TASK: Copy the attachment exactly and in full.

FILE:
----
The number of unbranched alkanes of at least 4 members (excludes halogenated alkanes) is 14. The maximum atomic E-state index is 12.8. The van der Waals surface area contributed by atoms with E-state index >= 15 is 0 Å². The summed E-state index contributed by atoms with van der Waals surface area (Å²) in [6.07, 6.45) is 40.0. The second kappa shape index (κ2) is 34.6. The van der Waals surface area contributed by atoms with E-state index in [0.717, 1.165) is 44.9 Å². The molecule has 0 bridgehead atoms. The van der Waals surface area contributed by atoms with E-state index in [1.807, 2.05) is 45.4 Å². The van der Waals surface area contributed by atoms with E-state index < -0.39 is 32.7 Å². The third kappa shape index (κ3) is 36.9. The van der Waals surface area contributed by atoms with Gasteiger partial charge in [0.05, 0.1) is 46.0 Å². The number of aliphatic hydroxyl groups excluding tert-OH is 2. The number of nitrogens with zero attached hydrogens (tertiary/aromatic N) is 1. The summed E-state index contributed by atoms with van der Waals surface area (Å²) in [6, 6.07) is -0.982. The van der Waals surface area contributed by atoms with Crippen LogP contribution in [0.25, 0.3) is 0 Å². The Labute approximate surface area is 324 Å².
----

The number of unbranched alkanes of at least 4 members (excludes halogenated alkanes) is 14. The maximum atomic E-state index is 12.8. The van der Waals surface area contributed by atoms with E-state index >= 15 is 0 Å². The summed E-state index contributed by atoms with van der Waals surface area (Å²) in [6.07, 6.45) is 40.0. The second kappa shape index (κ2) is 34.6. The van der Waals surface area contributed by atoms with E-state index in [0.717, 1.165) is 44.9 Å². The molecule has 0 bridgehead atoms. The van der Waals surface area contributed by atoms with E-state index in [1.807, 2.05) is 45.4 Å². The van der Waals surface area contributed by atoms with E-state index < -0.39 is 32.7 Å². The third kappa shape index (κ3) is 36.9. The van der Waals surface area contributed by atoms with Gasteiger partial charge in [0.05, 0.1) is 46.0 Å². The number of aliphatic hydroxyl groups excluding tert-OH is 2. The number of nitrogens with zero attached hydrogens (tertiary/aromatic N) is 1. The summed E-state index contributed by atoms with van der Waals surface area (Å²) in [6, 6.07) is -0.982. The van der Waals surface area contributed by atoms with Crippen LogP contribution in [0.25, 0.3) is 0 Å². The Labute approximate surface area is 324 Å².